Memphis songstress Amy LaVere is selling pre-orders for her new album “Runaway’s Diary” to help support her tour of the UK this summer.
She’s using her pledgemusic.com site to offer fans exclusive goodies like an autographed CD as well as major perks like a concert shout-out from the lady herself, among other giveaways, depending on how much fans contribute.
“With a little help, you can all be a part of spreading some Memphis love across the world,” she says, in a note on the site. “I want all of you to be a part of the record from this moment until the release date. Just pick out any of the exclusives that you think are cool and enjoy access to videos, photos, etc. that I’ll be posting right up to the release.”
The Madison Avenue Business Association is hosting its second annual “Mad Sweep” clean-up Saturday (April 19) in conjunction with Earth Day.
The annual clean-up of Madison, which will happen from 9 a.m. to noon, involves Madison businesses and volunteers teaming up to pick up trash, collect debris, get rid of weeds and more along the street from Cleveland to Cooper.
Volunteers are encouraged to be at 1859 Madison at 9 a.m. on Saturday. (There will be complimentary coffee and donuts). They’ll get cleaning supplies donated by Clean Memphis and Home Depot like trash bags, gloves, bottled water and organic weed killer, and at 10 a.m., volunteers will split into groups to tackle the clean-up.
For more information on the group, you can hit up www.madisonismidtown.com, the Facebook page at www.facebook.com/madisonismidtown or follow on Twitter at @MadisonMidtown.
Two Memphians have been honored as top “50 under 40” emerging leaders in social enterprise.
The Social Enterprise Alliance, in conjunction with the American Express Foundation, have put out their list of movers and shakers in the social enterprise world, and Brit Fitzpatrick, founder and CEO of MentorMe, and Sarah Petschonek, founder and executive director of Volunteer Odyssey, both made the list.
MentorMe is a cloud-based platform built for mentoring programs. Volunteer Odyssey connects job-seekers with volunteer opportunities.
Nice to see national recognition being given to deserving Memphians.
Coach Cal has a book coming out on Tax Day.
“Players First: Coaching From the Inside Out,” was written by Calipari and Michael Sokolove. The Amazon page for the book has a fawning quote from President Clinton: “If you are a college basketball fan like I am, you’ll understand why I’ve long admired John Calipari’s leadership style. While no coach treasures a win more than John, this terrific book reveals his greater purpose—to lead his young players to better lives, and then challenge them to give back to others.”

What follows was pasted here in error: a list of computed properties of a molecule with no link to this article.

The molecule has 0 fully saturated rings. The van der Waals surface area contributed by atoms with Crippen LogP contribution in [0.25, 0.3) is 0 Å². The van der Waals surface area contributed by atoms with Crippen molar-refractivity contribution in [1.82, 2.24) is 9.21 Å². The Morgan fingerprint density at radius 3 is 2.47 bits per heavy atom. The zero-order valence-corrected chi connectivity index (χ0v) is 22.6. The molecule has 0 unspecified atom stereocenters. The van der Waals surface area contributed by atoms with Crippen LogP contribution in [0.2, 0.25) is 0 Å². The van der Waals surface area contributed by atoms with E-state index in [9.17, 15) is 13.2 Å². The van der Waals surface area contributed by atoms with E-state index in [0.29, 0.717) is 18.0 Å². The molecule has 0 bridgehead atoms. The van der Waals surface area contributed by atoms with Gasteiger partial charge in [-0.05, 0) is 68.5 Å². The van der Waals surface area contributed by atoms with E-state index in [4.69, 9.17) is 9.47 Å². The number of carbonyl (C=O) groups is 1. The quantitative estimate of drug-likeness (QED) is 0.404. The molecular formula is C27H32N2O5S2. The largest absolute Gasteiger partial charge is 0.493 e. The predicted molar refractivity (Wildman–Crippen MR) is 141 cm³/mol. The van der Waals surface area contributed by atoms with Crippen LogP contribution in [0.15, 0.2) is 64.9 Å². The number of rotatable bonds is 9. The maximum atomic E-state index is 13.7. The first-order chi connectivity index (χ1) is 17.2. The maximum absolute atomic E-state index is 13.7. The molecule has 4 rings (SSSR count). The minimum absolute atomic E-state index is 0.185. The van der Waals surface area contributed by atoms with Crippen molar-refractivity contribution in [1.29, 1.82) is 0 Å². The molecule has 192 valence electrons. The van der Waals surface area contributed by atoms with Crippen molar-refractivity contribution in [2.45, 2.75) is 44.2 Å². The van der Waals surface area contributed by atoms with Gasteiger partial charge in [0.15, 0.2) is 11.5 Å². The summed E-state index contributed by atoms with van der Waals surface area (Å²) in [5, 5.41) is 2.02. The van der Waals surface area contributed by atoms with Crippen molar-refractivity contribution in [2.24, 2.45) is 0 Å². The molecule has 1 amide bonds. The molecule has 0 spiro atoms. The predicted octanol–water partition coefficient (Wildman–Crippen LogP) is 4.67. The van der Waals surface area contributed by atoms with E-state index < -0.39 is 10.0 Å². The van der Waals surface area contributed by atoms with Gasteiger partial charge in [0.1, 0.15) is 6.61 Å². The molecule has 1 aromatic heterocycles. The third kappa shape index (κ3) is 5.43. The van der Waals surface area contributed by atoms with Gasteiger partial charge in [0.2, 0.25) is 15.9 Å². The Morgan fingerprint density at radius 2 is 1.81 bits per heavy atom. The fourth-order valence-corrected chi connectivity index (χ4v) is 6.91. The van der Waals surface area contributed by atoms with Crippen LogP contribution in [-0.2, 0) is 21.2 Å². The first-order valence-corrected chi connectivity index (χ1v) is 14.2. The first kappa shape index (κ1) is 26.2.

Probably not going to be much in here about Memphis, judging from the Amazon description:
“In ‘Players First,’ John Calipari relates for the first time anywhere his experiences over his first four years coaching the Kentucky Wildcats, college basketball’s most fabled program, from the doldrums to a national championship, drawing lessons about leadership, character, and the path to personal and collective victory.
At its core, Calipari’s coaching philosophy centers on keeping his focus on the players—what they need to get the best out of themselves and one another. He is beloved by his players for being utterly honest with them and making promises that he always keeps, no matter what…”
Rather than renew the lease to its cinema inside the Wolfchase Galleria mall when it ends in 2017, Malco has decided to replace it by building a new cinema on U.S. 64, west of Houston Levee Road.
Malco spokeswoman Karen Scott said it’s a result of the Memphis-based theatre chain preferring to build free-standing facilities moving forward, rather than as it’s done at Wolfchase operate inside someone else’s facility.
“The Highway 64 corridor is the right place for our future theatre, and the property has been in the family for decades, waiting for the right time,” she said.
Malco’s Wolfchase cinema had been a major tenant of the mall for years but has for a while now been showing more older movies, as opposed to new releases that fill the screens at its other properties.